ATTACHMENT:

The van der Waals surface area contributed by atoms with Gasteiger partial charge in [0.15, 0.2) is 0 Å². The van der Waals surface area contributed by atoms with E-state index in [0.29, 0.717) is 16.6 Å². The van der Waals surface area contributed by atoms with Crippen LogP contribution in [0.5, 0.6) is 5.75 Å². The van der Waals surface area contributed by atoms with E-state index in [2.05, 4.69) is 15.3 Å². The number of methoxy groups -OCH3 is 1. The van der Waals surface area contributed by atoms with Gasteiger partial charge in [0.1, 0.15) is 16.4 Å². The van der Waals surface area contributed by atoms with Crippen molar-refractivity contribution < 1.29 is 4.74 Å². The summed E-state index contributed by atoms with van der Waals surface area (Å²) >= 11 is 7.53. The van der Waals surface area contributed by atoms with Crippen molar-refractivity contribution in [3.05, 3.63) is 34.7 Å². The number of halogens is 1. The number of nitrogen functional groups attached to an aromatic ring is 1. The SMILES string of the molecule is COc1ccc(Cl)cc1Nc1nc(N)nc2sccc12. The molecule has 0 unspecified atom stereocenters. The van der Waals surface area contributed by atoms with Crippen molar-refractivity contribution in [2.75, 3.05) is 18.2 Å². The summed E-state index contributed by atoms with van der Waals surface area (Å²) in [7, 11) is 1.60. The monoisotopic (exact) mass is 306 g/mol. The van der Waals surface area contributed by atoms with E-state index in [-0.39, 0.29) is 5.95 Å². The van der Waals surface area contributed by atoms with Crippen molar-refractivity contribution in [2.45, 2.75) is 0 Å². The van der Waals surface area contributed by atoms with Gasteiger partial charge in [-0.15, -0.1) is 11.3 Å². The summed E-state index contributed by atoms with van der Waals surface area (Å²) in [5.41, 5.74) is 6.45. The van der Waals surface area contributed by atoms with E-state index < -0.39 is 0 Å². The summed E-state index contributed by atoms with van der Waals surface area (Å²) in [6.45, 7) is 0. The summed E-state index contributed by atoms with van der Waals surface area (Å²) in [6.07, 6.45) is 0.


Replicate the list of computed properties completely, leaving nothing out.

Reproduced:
The van der Waals surface area contributed by atoms with Gasteiger partial charge in [0.15, 0.2) is 0 Å². The van der Waals surface area contributed by atoms with E-state index in [0.29, 0.717) is 16.6 Å². The van der Waals surface area contributed by atoms with Crippen LogP contribution in [0.5, 0.6) is 5.75 Å². The van der Waals surface area contributed by atoms with E-state index in [2.05, 4.69) is 15.3 Å². The number of methoxy groups -OCH3 is 1. The van der Waals surface area contributed by atoms with Gasteiger partial charge in [0.1, 0.15) is 16.4 Å². The van der Waals surface area contributed by atoms with Crippen molar-refractivity contribution < 1.29 is 4.74 Å². The summed E-state index contributed by atoms with van der Waals surface area (Å²) >= 11 is 7.53. The van der Waals surface area contributed by atoms with Crippen molar-refractivity contribution in [3.05, 3.63) is 34.7 Å². The number of halogens is 1. The number of nitrogen functional groups attached to an aromatic ring is 1. The SMILES string of the molecule is COc1ccc(Cl)cc1Nc1nc(N)nc2sccc12. The molecule has 0 unspecified atom stereocenters. The van der Waals surface area contributed by atoms with Crippen molar-refractivity contribution in [2.75, 3.05) is 18.2 Å². The summed E-state index contributed by atoms with van der Waals surface area (Å²) in [7, 11) is 1.60. The monoisotopic (exact) mass is 306 g/mol. The van der Waals surface area contributed by atoms with E-state index in [-0.39, 0.29) is 5.95 Å². The van der Waals surface area contributed by atoms with Crippen molar-refractivity contribution in [2.45, 2.75) is 0 Å². The van der Waals surface area contributed by atoms with Gasteiger partial charge in [-0.15, -0.1) is 11.3 Å². The summed E-state index contributed by atoms with van der Waals surface area (Å²) in [5.41, 5.74) is 6.45. The van der Waals surface area contributed by atoms with E-state index < -0.39 is 0 Å². The summed E-state index contributed by atoms with van der Waals surface area (Å²) in [6.45, 7) is 0. The summed E-state index contributed by atoms with van der Waals surface area (Å²) in [6.07, 6.45) is 0.